“Find a happy person, and you will find a project” wrote author and research psychologist Sonja Lyubomirsky. In this insightful book, husband-and-wife physicians Carrie and Alton Barron draw upon the latest psychological research, a combined forty years of medical practice, and personal experience to demonstrate the truth of that statement, revealing that creative action is integral to long-term happiness and wellbeing. The five steps of The Creativity Cure – Insight, Movement, Mind Rest, Using Your Own Two Hands, and Mind Shift lead the way to a more meaningful, fulfilling life by simultaneously developing self-understanding and self-expression. With the Barrons’ detailed tools and strategies for cultivating creative outlets, overcoming unconscious fears and barriers to happiness, and linking internal thought to external action, readers will build the mindset and habits for happiness and positive change. They will experience and learn how to sustain the deep satisfaction that accompanies creating something by hand. The perfect self-help book for our handmade, homemade, crafting culture, ‘The Creativity Cure’ has a simple yet profoundly inspirational message: that you can find the authentic, contented life you crave by taking happiness into your own two hands.” (Global Books in Print)

Syndetics book coverNo storm lasts forever : transforming suffering into insight / Terry A. Gordon.
“As a cardiologist, Dr Terry Gordon dealt with life-and-death circumstances on a daily basis. He learned that life is precious and tenuous; it can change in an instant. Such a dramatic shift occurred when his son, Tyler, was involved in a car accident, sustaining a severe spinal-cord injury that left him paralyzed. Leading his family through the experience, Terry’s journey resulted in a spiritual awakening to a clearer understanding of life and the truths it has to offer. Terry has learned that our experiences become calamities only if we make the conscious decision to make tragedies out of them. Rather than lamenting adversities, we can choose to be grateful for them, embracing them as gifts from the Divine. These gifts provide fertile soil for growth and enlightenment, offering us the opportunity to transform turmoil, disappointment and suffering into understanding, insight and resolve. These gifts, and how to bring them into your own life, are offered to you in No Storm Lasts Forever.” (Global Books in Print)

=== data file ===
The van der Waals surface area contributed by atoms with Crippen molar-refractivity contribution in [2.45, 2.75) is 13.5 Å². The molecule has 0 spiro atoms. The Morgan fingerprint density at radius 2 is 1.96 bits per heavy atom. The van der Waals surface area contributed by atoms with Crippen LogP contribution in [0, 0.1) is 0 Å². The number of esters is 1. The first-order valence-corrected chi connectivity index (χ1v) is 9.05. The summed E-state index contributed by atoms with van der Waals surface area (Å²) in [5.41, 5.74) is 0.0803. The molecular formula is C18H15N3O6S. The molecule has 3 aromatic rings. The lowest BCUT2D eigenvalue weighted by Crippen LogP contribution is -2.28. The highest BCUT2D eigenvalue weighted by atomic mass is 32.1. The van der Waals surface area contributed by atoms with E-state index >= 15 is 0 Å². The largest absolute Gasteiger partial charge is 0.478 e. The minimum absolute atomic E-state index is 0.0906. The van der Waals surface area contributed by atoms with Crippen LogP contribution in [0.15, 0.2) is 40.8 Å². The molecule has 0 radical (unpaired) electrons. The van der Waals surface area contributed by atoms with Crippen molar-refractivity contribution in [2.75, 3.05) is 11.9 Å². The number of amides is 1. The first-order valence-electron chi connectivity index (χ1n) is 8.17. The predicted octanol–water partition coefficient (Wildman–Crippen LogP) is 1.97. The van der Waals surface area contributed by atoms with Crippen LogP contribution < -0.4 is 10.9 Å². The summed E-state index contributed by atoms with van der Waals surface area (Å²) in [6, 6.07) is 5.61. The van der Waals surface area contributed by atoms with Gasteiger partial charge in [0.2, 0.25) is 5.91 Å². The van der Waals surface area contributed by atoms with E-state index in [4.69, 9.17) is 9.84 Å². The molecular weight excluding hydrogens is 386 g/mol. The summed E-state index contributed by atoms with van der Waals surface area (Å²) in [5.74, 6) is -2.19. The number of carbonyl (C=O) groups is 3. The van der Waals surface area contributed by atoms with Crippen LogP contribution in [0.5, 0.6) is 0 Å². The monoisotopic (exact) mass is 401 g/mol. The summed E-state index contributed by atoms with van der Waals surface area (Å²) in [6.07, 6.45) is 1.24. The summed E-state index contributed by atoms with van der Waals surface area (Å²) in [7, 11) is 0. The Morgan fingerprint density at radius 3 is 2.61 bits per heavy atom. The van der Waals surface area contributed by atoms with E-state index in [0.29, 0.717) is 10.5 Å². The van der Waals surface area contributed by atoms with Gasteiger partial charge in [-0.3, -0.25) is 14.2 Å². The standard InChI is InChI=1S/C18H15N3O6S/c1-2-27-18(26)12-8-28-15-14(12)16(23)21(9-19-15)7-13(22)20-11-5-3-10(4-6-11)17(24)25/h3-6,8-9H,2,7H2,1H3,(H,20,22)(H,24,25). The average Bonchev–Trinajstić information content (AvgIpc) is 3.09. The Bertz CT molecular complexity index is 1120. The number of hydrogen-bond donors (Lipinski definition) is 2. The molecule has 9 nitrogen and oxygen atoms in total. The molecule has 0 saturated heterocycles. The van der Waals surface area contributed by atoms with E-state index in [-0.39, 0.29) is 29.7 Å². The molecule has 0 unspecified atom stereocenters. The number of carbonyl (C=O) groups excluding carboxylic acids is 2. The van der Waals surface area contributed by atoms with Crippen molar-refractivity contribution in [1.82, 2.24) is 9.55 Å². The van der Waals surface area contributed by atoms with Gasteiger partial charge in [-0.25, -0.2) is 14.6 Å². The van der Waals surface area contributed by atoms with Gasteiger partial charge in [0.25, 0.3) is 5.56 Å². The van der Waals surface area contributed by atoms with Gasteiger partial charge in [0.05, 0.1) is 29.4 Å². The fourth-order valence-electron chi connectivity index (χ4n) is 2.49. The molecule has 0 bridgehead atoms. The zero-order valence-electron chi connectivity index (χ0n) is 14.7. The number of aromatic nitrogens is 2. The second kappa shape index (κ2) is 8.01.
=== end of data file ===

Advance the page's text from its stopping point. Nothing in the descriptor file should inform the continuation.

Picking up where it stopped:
Syndetics book coverTransforming negative self-talk : practical, effective exercises / Steve Andreas.
“Hearing critical or disapproving internal chatter is a common frustration. It can follow us around daily, calling into question our self-confidence, making us anxious or obsessive, and generally wreaking havoc on our sense of balance and well-being. In this user-friendly guide, an experienced clinician presents an array of original, take-charge exercises, which don’t suggest simply ignoring your ruminations. On the contrary, by learning how to change the way the words are spoken, the location of the voice, its tempo, tone, and volume, and stamp out generalizations, evaluations, and presuppositions, we can gain control of the downbeat voices and use them to our advantage.” – (adapted from Book cover summary)

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Music & Movies eNewsletter for September

We’ve had such a great run of weather leading up to Spring, you could be forgiven for having neglected the DVD player and its indoor friends. Thankfully, September’s Music & Movies eNewsletter coincides with it all turning to custard again. Highlights include novel adaptions We need to talk about Kevin and Extremely Loud and Incredibly Close; A complete guide to special effects makeup – Halloween forward-planners take note – and all you need to know about philosophy through the lens of The Big Lebowski. “The Dude abides…”

Library News


Cover imageWe need to talk about Kevin.